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Title: Oxidation of low density lipoprotein by ferritin at lysosomal pH and its possible role in atherosclerosis
Author: Ojo, Oluwatosin Ololade
ISNI:       0000 0004 7966 8563
Awarding Body: University of Reading
Current Institution: University of Reading
Date of Award: 2019
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Atherosclerosis leading to coronary heart disease and thrombotic stroke is the leading cause of death worldwide. Oxidised low density protein is considered important by many in this disease. Our laboratory has shown that LDL can be oxidised by iron in the lysosomes of macrophages. Others have demonstrated the presence of oxidised products similar to those formed in vitro by catalytically active iron in advanced atherosclerotic lesions. Ferritin is the body's main iron storing protein. The role of ferritin in lysosomal LDL oxidation and explored the possible consequences for atherosclerosis were investigated. Ferritin oxidised LDL effectively at lysosomal pH (pH 4.5), much faster than at pH 7.4, as shown by increased formation of oxidised lipids (HPLC and tri-iodide assay) and conjugated dienes (automated spectrophotometry). Ferritin spontaneously released iron at lysosomal pH and iron chelators supressed the oxidation of LDL by ferritin. The degradation of apolipoproteinB-100 and cholesteryl esters of LDL speeded up the oxidation of LDL by ferritin. The lysosomotropic antioxidant cysteamine was shown to be a more appropriate antioxidant to effectively inhibit LDL oxidation by ferritin compared to ascorbate, α-tocopherol and 4-hydroxy-2,2,6,6-tetramethylpiperidine-N-oxyl (tempol) and N, N'- diphenyl 1,4-phenylenediamine (DPPD). The role of ferritin in lysosomal LDL oxidation within macrophages and macrophage function were accessed. Incubation with ferritin and LDL led to increased intracellular lipid, ceroid and lipid peroxidation in lysosomes. Ferritin and LDL treatment increased glycolysis and THP-1 macrophage-like cells became metabolically activated, as shown by a Seahorse analyser. Ferritin-oxidised LDL induced reactive oxygen species formation and apoptosis in macrophages, suggesting LDL oxidation by ferritin in lysosomes might be atherogenic.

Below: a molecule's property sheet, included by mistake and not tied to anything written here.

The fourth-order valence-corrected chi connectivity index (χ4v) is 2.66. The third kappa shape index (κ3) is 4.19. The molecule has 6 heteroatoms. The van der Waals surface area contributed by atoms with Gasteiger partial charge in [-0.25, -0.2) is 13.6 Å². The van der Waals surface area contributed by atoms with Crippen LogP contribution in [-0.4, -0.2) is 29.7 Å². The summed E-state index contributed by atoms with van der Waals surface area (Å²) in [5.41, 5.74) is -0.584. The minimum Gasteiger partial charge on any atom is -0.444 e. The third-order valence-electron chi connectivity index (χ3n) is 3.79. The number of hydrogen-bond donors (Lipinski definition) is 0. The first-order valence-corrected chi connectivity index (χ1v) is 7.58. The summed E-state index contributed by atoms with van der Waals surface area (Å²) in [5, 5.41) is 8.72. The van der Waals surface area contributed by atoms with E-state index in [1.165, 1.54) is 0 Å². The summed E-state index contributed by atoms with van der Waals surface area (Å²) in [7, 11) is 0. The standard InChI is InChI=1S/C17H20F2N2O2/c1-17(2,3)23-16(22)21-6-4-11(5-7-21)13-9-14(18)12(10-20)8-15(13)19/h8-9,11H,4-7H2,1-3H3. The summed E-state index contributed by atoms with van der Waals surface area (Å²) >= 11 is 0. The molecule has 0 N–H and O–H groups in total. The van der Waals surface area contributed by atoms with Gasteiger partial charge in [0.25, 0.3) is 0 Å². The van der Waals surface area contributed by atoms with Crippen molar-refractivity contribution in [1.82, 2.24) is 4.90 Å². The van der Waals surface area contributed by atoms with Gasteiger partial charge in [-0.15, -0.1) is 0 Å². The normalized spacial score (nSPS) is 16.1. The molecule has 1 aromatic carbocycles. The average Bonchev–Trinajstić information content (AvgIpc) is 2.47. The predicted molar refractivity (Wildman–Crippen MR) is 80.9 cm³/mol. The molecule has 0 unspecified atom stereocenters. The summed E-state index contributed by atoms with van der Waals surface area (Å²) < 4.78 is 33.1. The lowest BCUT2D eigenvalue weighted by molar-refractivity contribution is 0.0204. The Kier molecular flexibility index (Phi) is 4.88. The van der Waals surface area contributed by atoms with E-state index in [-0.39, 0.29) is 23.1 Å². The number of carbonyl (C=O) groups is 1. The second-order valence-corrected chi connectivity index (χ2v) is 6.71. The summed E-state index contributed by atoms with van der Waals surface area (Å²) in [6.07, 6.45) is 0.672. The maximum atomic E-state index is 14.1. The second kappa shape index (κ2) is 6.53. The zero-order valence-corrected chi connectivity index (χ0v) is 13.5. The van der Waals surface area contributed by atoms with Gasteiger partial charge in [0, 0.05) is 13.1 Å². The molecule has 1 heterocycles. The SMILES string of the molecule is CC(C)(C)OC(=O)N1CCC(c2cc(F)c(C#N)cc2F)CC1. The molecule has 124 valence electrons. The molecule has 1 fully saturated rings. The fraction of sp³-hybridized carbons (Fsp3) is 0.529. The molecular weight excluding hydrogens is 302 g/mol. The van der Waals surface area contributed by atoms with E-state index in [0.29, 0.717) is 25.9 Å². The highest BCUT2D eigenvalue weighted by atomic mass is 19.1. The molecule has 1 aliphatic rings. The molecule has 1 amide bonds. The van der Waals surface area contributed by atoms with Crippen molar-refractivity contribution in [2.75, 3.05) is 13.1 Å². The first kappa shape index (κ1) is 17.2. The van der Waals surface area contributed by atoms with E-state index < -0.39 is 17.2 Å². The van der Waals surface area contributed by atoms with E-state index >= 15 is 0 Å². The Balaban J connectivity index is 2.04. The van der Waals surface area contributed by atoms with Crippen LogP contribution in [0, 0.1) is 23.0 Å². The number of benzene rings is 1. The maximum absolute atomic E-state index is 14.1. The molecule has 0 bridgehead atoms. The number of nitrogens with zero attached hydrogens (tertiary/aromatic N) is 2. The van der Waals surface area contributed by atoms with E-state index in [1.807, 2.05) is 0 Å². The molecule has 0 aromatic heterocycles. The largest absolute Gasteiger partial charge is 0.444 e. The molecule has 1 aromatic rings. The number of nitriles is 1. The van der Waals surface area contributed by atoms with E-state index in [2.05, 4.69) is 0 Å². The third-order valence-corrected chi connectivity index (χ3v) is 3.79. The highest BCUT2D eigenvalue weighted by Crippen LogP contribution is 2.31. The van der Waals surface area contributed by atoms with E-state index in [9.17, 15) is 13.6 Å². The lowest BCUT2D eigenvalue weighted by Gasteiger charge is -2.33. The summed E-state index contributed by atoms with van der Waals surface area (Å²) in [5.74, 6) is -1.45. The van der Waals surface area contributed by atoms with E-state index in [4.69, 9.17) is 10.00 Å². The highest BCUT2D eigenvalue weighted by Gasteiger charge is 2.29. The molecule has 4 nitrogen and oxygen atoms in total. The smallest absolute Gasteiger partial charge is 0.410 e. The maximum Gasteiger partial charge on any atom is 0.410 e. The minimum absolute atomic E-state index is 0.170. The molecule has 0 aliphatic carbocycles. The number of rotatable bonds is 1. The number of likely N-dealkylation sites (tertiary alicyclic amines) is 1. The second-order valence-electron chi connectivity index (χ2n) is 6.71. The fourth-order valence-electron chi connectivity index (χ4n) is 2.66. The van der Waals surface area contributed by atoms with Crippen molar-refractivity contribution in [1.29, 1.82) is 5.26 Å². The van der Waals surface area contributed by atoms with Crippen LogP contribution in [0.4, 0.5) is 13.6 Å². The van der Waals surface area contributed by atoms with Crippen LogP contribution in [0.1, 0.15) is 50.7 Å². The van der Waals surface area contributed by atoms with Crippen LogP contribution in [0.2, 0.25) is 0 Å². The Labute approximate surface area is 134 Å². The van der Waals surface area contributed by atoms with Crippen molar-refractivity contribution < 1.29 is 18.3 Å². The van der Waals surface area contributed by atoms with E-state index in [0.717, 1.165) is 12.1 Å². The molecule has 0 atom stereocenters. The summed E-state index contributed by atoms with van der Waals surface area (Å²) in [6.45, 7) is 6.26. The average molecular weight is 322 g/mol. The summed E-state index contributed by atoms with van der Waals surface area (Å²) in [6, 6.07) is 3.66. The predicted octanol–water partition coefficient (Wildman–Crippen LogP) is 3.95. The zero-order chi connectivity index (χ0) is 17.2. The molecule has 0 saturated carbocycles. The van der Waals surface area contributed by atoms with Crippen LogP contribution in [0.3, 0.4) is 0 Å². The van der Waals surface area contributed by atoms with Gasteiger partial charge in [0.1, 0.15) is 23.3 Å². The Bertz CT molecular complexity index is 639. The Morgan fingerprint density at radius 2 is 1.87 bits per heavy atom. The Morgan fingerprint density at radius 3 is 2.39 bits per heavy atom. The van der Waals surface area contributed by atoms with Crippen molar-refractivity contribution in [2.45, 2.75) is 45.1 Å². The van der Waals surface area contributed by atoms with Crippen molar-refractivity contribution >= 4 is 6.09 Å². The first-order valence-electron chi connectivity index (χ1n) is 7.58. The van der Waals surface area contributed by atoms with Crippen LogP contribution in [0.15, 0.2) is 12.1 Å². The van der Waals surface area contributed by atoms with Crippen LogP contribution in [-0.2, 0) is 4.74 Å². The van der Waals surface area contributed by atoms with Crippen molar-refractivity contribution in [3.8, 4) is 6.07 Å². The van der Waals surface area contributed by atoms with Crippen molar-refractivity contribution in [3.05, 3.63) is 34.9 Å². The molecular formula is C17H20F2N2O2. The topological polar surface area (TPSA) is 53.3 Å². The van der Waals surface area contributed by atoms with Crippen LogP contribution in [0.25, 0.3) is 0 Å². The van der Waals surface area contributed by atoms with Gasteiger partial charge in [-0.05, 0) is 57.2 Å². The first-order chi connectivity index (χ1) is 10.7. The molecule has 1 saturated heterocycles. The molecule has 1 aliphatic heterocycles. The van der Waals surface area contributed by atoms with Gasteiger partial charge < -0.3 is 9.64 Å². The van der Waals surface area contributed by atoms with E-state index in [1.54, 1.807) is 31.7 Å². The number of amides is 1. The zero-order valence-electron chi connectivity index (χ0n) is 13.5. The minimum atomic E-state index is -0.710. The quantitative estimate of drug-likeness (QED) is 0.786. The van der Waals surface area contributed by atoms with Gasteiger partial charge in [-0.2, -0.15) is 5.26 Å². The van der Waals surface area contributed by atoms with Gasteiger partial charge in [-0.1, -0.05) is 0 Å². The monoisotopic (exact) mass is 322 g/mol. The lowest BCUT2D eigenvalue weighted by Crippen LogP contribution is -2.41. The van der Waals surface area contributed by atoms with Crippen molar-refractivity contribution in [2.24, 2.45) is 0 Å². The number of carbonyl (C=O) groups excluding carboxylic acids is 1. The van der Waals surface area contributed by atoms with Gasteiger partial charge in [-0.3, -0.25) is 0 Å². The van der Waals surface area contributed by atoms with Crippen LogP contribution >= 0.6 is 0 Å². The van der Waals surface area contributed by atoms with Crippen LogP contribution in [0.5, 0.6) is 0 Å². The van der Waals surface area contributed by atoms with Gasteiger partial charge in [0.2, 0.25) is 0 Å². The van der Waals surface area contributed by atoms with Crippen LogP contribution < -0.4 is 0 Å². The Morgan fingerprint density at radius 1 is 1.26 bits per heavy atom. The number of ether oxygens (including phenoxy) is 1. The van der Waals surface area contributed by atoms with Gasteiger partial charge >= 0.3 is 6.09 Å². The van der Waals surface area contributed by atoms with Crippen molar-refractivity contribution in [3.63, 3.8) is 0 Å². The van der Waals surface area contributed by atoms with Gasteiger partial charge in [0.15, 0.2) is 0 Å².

Supervisor: Not available Sponsor: Not available
Qualification Name: Thesis (Ph.D.) Qualification Level: Doctoral